Freesteel » How to really fly
How to really fly
Friday, March 23rd, 2012 at 6:52 pm
One of those worst kept secrets: my holiday back in Los Angeles.
Apparently if you show up to the right people, they’ll rent you a glider for 50 bucks and drive you up to the top of a big hill for another 10 — even if the last time you flew was about 14 years ago.
It’s like riding a bike. You never forget. What freaked me most was I seemed to have no fear on take-off. Maybe it was the surprise of going out on the big hill at no notice, when I believed that at the very least I deserved a couple of runs down the dusty old training hill.
Somewhere in my brain the fossil records of about two or three hundred flying hours in England in generally atrocious conditions came back to life.
The glider was a Falcon (extremely easy training glider), and the landing field was a unique custom built number that looks like an elongated pyramid. Oh my goodness. I had about 2 hours of desperately dehydrated flight on Wednesday, then a very scary benighted drive back to Santa Monica in crazy traffic all over those crowded Los Angeles concrete rollercoasters with a stinking headache. My shoulders and neck were very sore and I did not get even one wink of sleep overnight.
Now, a wise person would have quit while ahead, having done the deed and got away with it. I was, briefly, that wise person, until someone pointed out that now I was safe, because my experience was current. No excuses. So I got out of bed at 6am on Thursday, made sure to drink a heavy cup of coffee with lots of caffeine (which I failed to do the day before), put in 6 hours of diligent webscraping work (minus walking to the other end of town to purchase a much needed pair of cheap sunglasses from the bike rental station), and went for day two.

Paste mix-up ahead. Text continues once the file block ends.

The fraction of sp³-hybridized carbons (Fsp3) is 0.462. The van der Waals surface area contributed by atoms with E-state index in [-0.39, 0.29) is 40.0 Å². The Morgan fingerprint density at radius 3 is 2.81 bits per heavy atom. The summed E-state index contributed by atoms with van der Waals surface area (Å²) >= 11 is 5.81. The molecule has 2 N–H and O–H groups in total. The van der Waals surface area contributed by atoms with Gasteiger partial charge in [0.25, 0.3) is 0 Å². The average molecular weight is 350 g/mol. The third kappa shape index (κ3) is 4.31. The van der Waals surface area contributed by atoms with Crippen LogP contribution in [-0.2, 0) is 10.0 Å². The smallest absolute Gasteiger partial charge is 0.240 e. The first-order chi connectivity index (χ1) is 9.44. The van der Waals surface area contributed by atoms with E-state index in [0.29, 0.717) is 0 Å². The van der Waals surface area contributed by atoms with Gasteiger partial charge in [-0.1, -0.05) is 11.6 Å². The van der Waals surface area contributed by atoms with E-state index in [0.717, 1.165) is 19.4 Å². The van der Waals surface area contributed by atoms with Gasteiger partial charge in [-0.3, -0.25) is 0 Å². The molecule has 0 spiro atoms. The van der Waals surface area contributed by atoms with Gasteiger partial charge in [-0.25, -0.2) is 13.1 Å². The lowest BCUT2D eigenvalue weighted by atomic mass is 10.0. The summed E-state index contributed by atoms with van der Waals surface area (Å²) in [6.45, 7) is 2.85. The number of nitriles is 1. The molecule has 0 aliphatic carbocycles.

The sea breeze was had blown in from the coast and changed the conditions. It was quite windy and the thermic lift was less available in the heavy LA smog, which meant I came down after only an hour. But the harness was hung lower, which made flying a dream, and I wore shoes instead of walking boots, so the harness actually fitted me. It was lovely.
Given the choice between this and diving or caving as a way of life, I’d stick with the latter two (as I have done). You can do them with friends and, well, it’s obvious that they encompass a much deeper process of discovery and story making — if you refer to Cousteau’s The Silent World (1956), or Norbert Casteret’s Ten Years Under the Earth (1938). No such seminal works exist for hang-gliding. You have to be there. You can’t talk about it.
It’s also the reason why hang-gliding is probably safer than the other two. I mean, what could possibly go wrong? I’m not going to get flooded in, drowned, trapped by a rock-fall, swept out to sea, have my lungs explode, or experience a rope breakage because it cut against a sharp rock buried in the mud on a 100m deep shaft and was only 9mm thick because anything with a greater safety margin would be too heavy to carry through 2kms of tortuous passage.
So, when can I go again?